Category Archives: LLVM


The Linux package lcov is a set of Perl scripts to convert gcov coverage information into nice looking HTML pages wherein the project’s coverage metrics are concisely visible. Fortunately, the Clang compiler is also capable to generate GCOV-compatible data such that lcov may be used with the LLVM tool chain. To get LLVM working together with lcov, the following steps have to be performed:

  1. Get the latest version of lcov, at least 1.12 from the project’s web page
  2. Follow the instructions here

Macro Definitions

When trying to analyze a compiler and/or build error involving macro definitions, e.g. the nasty feature test macros, it might be useful to find out where a macro has been defined and which value it takes. A straightforward approach could be to look at the compiler output after pre-processing, typically enforced by adding the -E option. Unfortunately, this output only shows the final pre-processed output where all the macros have already been expanded. Fortunately, there is an additional option in clang and gcc that prints both, the expanded macros as well as the location of the definition. To exemplify this, we take the following source program:

To finally get the pre-processed output containing the macro definitions, we have to add the -E and -dD arguments to the compile command. Since -E prints the pre-processed file to stdout, we have to redirect the output into a file, typically with the file extension .i:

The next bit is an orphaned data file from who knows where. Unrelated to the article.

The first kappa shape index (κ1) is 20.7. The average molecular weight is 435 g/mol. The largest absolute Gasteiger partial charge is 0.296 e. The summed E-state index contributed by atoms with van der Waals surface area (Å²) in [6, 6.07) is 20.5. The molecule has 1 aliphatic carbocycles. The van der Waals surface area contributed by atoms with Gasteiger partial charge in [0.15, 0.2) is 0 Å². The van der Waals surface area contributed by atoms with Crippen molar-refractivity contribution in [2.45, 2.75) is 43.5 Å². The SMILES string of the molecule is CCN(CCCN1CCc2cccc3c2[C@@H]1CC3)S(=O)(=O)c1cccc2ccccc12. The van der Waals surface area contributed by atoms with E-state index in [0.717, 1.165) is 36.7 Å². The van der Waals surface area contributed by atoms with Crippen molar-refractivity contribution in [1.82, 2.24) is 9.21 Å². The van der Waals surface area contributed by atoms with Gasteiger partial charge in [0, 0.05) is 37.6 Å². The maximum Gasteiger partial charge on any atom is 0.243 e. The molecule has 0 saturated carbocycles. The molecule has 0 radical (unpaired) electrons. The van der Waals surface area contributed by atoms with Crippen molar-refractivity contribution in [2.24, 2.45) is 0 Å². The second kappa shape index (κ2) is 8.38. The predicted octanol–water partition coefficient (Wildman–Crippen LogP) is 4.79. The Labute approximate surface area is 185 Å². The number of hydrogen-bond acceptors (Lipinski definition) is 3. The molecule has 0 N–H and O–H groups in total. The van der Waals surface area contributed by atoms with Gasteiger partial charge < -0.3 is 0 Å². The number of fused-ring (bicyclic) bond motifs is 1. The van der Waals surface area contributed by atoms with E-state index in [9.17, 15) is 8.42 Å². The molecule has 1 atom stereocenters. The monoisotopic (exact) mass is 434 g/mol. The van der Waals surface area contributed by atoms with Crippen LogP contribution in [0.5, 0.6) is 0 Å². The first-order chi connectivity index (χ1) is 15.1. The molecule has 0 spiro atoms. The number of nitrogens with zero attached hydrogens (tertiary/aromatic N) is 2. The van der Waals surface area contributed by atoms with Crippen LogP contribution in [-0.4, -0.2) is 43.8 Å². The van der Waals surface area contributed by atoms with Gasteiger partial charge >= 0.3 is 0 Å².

The pre-processed file is then the following. Please note that the file also includes builtin macros, e.g. like __x86_64__, which are however truncated in the below output for clarity:

LLVM Setup

This short post is about small Python script that facilitates the setup of LLVM software builds. The documentation about how-to build LLVM by yourself is great and detailed in e.g. LLVM Getting Started, however there is one problem that I am usually confronted with once I want to build LLVM including all its components like clang, compiler-rt, libcxx, etc.: what is the exact download path for each component (either compressed archives or SVN/GIT) and more importantly which directory inside the LLVM source tree do I have to put the components’ files into?

I wrote a small and simple Python script, available on Github that takes care for you to setup the LLVM source tree containing the LLVM components that you would like to build. For usage details, please checkout the Github link, here is just a sample command sequence on how-to use the script: